Without much fanfare, the Department of Energy (DOE) recently updated the list of loan guarantee projects on its website. Unlike in 2008, when Barack Obama pledged to create 5 million jobs over 10 years by directing taxpayer funds toward renewable energy projects, there were no press conferences or stump speeches. But the data are nonetheless revealing: for the over $26 billion committed since 2009, DOE Section 1703 and 1705 loan guarantees have created only 2,298 permanent jobs – that’s $11.45 million per job.
As the astronomical taxpayer exposure from the DOE’s loan guarantee program indicates, subsidizing renewable energy is not a good deal for taxpayers. But loan guarantees are just one of the ways the federal government bankrolls risky green energy projects. Energy-related tax preferences cost taxpayers about $13.5 billion in FY 2012, according to the Joint Committee on Taxation. But solar and wind power, for which the majority of the tax preferences for renewable energy were directed, produced only 3.6 percent of the nation’s generation in 2012. In addition, the Treasury Department’s 1603 grant program, which offers cash payments to renewable energy companies, cost taxpayers $5.8 billion in 2012. Many states also subsidize green energy through tax preferences as well as requiring renewable electricity mandates that require a specified amount of electricity to be generated from qualified renewable sources like wind and solar.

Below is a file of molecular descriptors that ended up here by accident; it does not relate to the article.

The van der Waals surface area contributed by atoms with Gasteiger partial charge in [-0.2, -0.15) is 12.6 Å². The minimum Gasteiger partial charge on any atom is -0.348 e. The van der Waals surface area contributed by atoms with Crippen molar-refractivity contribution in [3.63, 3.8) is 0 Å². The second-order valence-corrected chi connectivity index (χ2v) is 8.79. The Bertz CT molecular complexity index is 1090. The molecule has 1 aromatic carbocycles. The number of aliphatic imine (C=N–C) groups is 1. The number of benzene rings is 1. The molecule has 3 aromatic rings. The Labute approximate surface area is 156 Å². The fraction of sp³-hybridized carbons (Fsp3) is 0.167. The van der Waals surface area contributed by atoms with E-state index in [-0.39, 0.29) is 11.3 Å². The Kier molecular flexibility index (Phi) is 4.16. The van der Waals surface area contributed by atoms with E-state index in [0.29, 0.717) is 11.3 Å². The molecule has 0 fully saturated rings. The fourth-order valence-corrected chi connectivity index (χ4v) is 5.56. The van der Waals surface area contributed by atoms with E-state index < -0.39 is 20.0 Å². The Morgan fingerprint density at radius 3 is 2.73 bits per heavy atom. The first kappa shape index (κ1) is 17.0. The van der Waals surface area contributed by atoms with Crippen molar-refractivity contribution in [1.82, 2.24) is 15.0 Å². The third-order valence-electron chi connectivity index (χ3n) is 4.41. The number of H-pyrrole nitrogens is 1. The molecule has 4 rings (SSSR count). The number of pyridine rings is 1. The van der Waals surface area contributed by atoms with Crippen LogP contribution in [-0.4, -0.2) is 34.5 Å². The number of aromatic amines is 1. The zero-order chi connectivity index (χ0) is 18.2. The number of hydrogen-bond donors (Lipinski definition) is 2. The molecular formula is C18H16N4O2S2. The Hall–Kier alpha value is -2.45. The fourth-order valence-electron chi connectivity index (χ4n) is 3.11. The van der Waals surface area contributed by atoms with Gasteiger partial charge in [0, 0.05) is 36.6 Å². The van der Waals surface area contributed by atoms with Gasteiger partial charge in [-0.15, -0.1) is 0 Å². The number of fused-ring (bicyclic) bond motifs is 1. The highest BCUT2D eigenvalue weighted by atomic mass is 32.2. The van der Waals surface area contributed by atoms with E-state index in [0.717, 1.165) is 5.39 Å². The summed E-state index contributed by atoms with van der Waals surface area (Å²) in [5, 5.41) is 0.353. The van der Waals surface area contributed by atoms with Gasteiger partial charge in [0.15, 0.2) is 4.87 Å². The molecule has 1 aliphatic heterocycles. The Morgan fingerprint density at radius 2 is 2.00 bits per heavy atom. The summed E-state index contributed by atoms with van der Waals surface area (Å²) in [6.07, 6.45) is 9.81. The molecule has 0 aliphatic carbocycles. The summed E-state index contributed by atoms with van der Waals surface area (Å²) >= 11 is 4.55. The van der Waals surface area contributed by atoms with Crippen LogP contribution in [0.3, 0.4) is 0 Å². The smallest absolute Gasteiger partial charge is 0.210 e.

Clearly, in terms of “bang for the buck,” government programs that coddle renewable energy are losers. In terms of jobs, the losers are the American workers who would otherwise be gainfully employed but for the tremendous waste of taxpayer dollars on the administration’s obsession with “green energy.” As the economy continues to suffer and dollars for federal programs get harder to come by, it is getting increasingly difficult to defend a program that costs so much and produces so little.
For a list of failed green energy companies that received taxpayer support, click here.
IER Policy Associate Alex Fitzsimmons contributed to this post.